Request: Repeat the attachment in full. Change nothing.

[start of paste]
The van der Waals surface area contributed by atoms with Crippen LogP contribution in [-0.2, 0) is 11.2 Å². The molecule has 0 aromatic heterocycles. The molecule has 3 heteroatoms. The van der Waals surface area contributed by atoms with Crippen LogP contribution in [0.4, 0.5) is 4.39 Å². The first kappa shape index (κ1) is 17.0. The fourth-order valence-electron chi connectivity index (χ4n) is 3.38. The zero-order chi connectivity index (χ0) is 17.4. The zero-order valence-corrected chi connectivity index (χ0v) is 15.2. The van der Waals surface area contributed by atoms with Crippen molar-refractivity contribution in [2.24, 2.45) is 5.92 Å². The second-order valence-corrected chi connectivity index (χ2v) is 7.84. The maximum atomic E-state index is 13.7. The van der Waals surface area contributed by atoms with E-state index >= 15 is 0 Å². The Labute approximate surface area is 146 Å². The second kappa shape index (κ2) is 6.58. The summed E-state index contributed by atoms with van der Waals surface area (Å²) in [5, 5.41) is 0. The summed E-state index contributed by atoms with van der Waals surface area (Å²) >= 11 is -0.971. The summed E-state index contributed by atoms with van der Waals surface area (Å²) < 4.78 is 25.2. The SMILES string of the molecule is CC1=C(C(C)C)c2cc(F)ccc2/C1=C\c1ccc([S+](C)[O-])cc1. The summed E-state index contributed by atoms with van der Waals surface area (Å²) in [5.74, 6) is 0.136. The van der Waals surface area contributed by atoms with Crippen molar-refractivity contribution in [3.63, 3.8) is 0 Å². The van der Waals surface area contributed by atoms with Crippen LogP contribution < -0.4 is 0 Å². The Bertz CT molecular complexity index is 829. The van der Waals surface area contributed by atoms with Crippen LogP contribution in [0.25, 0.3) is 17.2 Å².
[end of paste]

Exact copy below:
The van der Waals surface area contributed by atoms with Crippen LogP contribution in [-0.2, 0) is 11.2 Å². The molecule has 0 aromatic heterocycles. The molecule has 3 heteroatoms. The van der Waals surface area contributed by atoms with Crippen LogP contribution in [0.4, 0.5) is 4.39 Å². The first kappa shape index (κ1) is 17.0. The fourth-order valence-electron chi connectivity index (χ4n) is 3.38. The zero-order chi connectivity index (χ0) is 17.4. The zero-order valence-corrected chi connectivity index (χ0v) is 15.2. The van der Waals surface area contributed by atoms with Crippen molar-refractivity contribution in [2.24, 2.45) is 5.92 Å². The second-order valence-corrected chi connectivity index (χ2v) is 7.84. The maximum atomic E-state index is 13.7. The van der Waals surface area contributed by atoms with E-state index >= 15 is 0 Å². The Labute approximate surface area is 146 Å². The second kappa shape index (κ2) is 6.58. The summed E-state index contributed by atoms with van der Waals surface area (Å²) in [5, 5.41) is 0. The summed E-state index contributed by atoms with van der Waals surface area (Å²) >= 11 is -0.971. The summed E-state index contributed by atoms with van der Waals surface area (Å²) < 4.78 is 25.2. The SMILES string of the molecule is CC1=C(C(C)C)c2cc(F)ccc2/C1=C\c1ccc([S+](C)[O-])cc1. The summed E-state index contributed by atoms with van der Waals surface area (Å²) in [5.74, 6) is 0.136. The van der Waals surface area contributed by atoms with Crippen molar-refractivity contribution in [3.63, 3.8) is 0 Å². The van der Waals surface area contributed by atoms with Crippen LogP contribution < -0.4 is 0 Å². The Bertz CT molecular complexity index is 829. The van der Waals surface area contributed by atoms with Crippen LogP contribution in [0.25, 0.3) is 17.2 Å².